President Barack Obama told the largest U.S. gay-rights group that he’ll work with Congress and the Pentagon to end the policy that forbids openly gay men and women from serving in the military.Not exactly my favored position, though if it opens the door for federal recognition of same-sex marriages in pro-SSM states as "civil unions" under the law federally, I could get behind that.
“I will end ‘don’t ask, don’t tell,’” Obama said in an address last night to at the Human Rights Campaign national dinner. “That’s my commitment to you.”
The president gave no timetable for acting and said he realized many in the audience “don’t believe progress has come fast enough.” He said they would look back at his time in office and be able to say that “we put a stop against discrimination whether in the office or in the battlefield.”
Obama spoke the night before the National Equality March, which may draw thousands of people to the National Mall in Washington demanding “equal protection for lesbian, gay, bisexual and transgender people in all matters governed by civil law in all 50 states,” according to the Web site for the event.
Obama promised during his presidential campaign to support equal rights for gays and lesbians, including ending the policy on gays in the military. As a Democratic senator from Illinois, he supported legislation expanding health benefits to same-sex partners of federal employees. He supports civil unions for gays, though not same-sex marriages.
“Many of us had hung our hats on major legislation including repealing ‘don’t ask, don’t tell,’ and we recognize those are heavy lifts, but the president had very powerful and strong rhetoric during the campaign and we think his administration has really been uneven,” Darlene Nipper, 44, deputy executive director of the Washington-based National Gay and Lesbian Task Force, said before the speech.Well, Mr. President, there's a bit of a problem. The progressives out there are a wee bit more skeptical than they used to be. You see, promises are all well and good—but promises aren't enough for them. They want to see results. They want to see policy. They want to see legislation on the table. They want a commitment, one that says "while I may be the President of all of America, I'm going to recognize the beliefs of those that made me President in the first place". They want to know that you're on their side, and that must include ending the ridiculous farce that is DADT.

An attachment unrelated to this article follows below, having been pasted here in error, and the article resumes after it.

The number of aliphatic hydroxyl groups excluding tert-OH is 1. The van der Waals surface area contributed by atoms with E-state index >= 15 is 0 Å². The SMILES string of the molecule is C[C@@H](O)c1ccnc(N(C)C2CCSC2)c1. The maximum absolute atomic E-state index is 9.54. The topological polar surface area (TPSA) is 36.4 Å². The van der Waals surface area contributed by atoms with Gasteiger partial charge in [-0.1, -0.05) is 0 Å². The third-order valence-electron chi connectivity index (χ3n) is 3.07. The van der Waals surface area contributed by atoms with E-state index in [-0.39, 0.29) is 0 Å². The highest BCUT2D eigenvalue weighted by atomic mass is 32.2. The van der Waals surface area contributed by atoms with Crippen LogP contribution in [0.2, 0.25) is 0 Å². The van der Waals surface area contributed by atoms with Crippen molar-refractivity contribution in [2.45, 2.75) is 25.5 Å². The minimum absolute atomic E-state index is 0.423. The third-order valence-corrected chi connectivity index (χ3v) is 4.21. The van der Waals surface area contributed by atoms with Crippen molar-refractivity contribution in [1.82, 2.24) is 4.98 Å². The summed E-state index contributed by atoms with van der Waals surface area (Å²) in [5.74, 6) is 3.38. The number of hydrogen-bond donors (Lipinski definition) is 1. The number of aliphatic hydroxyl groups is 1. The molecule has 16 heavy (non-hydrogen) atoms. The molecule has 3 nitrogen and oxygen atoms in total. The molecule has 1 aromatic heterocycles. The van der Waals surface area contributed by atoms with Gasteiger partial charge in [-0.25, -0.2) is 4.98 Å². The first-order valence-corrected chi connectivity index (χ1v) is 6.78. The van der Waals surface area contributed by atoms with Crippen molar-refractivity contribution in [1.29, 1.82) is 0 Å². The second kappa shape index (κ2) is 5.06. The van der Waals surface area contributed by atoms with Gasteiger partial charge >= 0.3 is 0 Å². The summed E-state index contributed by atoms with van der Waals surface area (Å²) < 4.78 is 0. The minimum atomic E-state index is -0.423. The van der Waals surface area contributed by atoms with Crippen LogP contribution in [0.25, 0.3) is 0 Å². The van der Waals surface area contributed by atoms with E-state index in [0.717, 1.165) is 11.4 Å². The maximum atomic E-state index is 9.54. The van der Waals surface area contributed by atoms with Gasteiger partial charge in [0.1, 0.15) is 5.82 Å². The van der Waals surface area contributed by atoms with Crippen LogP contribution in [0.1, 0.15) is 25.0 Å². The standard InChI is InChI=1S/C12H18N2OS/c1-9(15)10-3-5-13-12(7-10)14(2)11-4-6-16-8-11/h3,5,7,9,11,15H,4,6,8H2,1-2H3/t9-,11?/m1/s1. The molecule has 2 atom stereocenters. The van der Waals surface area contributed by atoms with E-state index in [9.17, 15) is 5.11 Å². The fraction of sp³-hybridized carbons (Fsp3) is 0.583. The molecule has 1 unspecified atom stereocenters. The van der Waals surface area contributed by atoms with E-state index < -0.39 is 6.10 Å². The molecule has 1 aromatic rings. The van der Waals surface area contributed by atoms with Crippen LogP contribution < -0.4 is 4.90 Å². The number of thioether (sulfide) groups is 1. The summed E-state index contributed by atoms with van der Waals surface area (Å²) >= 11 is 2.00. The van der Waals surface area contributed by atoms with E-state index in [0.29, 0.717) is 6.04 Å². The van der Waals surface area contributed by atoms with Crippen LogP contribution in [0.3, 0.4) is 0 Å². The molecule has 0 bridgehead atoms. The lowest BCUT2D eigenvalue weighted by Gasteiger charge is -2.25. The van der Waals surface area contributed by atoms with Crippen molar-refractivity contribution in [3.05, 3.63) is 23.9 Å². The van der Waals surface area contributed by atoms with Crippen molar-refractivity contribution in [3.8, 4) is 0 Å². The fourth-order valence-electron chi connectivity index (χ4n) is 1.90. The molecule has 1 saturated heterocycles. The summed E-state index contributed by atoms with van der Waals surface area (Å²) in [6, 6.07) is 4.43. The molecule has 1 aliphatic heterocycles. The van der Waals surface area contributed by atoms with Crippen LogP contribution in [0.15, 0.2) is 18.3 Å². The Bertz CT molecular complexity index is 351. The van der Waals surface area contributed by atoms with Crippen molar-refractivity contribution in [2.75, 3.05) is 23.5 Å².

Nipper said the gay and lesbian community “expects concrete policy changes, including the repeal of the Defense of Marriage Act and an executive order to stop the inappropriate release of gays and lesbians from the military.”
In his speech, Obama said progress will be made.
“Do not doubt the direction we are heading and the destination we will reach,” he said.
The president also said that there’s not “a single issue” his administration deals with “that does not touch on the lives” of the lesbian and gay community, citing his efforts to revive the economy, pass health-care legislation and manage the wars in Iraq and Afghanistan.
In June Obama signed a presidential memorandum allowing domestic partners of civil service employees to be added to the long-term care insurance program and allowing employees to use sick leave to take care of domestic partners and adopted children.
Don't tarry, Barry.